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19th century Terminator arm found in hydraulic press

Craft & Design Science


Well, OK, it’s actually a prosthesis. And I stole the Terminator joke from Minnesotastan over at Neatorama. This object is one of literally thousands of remarkable items in the online Brought to Life exhibit at the UK’s Science Museum, where it is labeled, apparently incorrectly, as a “right” arm. What is it with surgeons confusing left and right appendages?


6 thoughts on “19th century Terminator arm found in hydraulic press

  1. crsmd says:

    Actually, this probably is a right FAWH prosthesis, palm up. First, the palm is concave if this is a righty, which is proper for the palm. Second, the distal phalanges would be curved toward the palm if this is a righty, also more consistent with normal anatomy. Lying with the palm up, and no substrate (like a fake rubber skin) to conform it, it has merely fallen into hyperextension at most of the joints. Turn it over and I think it would look less like a lefty.

  2. Nate says:

    Read the original article. There are more pics.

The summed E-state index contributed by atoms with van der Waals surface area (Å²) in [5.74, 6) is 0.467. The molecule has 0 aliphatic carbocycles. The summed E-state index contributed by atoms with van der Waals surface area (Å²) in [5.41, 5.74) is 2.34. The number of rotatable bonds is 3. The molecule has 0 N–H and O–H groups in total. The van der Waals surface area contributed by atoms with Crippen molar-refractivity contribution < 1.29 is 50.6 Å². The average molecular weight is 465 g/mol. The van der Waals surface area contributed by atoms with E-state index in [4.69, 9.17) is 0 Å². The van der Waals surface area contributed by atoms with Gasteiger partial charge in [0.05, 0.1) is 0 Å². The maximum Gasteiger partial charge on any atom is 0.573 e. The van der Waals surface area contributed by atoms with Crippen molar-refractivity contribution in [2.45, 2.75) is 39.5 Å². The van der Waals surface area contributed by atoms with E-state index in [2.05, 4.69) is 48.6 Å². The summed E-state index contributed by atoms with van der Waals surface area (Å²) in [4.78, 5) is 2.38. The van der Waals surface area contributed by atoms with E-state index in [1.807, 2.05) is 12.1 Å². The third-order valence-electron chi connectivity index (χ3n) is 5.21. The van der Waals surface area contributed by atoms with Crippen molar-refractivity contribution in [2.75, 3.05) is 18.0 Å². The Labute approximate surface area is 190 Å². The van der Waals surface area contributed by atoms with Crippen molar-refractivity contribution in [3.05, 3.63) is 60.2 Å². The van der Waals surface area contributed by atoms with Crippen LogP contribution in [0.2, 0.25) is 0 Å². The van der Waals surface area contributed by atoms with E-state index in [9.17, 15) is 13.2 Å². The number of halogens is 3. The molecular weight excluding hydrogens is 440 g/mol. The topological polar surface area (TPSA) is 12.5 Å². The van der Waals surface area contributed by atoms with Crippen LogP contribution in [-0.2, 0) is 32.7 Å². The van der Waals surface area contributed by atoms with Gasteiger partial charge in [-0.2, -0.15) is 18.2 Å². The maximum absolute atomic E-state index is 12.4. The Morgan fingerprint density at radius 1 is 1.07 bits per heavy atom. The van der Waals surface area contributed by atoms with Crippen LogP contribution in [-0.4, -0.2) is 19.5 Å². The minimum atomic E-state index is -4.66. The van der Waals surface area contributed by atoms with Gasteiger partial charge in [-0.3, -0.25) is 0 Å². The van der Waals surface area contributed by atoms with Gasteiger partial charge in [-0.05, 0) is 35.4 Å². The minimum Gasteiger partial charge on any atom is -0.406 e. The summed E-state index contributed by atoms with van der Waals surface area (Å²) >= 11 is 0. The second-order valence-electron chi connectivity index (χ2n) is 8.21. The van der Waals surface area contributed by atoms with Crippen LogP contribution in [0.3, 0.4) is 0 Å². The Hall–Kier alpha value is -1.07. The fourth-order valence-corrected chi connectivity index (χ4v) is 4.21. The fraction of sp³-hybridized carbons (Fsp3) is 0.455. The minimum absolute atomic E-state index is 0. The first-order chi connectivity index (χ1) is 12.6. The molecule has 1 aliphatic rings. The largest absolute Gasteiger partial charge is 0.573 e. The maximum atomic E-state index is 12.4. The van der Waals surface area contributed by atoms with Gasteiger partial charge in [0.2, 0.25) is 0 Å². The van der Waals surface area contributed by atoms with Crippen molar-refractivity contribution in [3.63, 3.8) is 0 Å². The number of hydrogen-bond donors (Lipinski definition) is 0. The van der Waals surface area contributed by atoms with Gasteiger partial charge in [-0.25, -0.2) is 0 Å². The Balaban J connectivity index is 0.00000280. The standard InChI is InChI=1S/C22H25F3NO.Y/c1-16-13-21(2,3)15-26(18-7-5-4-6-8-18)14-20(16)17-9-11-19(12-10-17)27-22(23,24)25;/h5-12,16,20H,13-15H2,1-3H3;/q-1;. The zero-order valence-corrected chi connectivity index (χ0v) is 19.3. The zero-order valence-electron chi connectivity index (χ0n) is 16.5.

Don’t look at it as an accurate re-creation of a hand. Look at how the joints are positioned and how each section of the digits is oriented. It’s operated by springs, and there’s no way they could bend toward what you’re calling the palm. This is a left hand. Also, the thumb is in a woefully awkward position on the “top” of the hand, were this a righty.

    Pretty cool, none the less.

    1. Martin Busby says:

      Crsmd had some good points, but after looking a little more closely with Nate’s comments, I agree that it is a lefty as shown. The hinge on the forefinger is what really convinced me. I think The distal phalanges are curved away from the palm for a gentler grip with more surface area available for touching/gripping an object. But what if the photo were flipped horizontally? Then it would appear to be a righty. I’m not mentioning this as a triviality, I’ve seen LOTS of pictures of musicians where I knew the picture was flipped, either accidentally, or by someone who thought the composition worked better that way. Anyway, loved the picture!

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I am descended from 5,000 generations of tool-using primates. Also, I went to college and stuff. I am a long-time contributor to MAKE magazine and My work has also appeared in ReadyMade, c't – Magazin für Computertechnik, and The Wall Street Journal.

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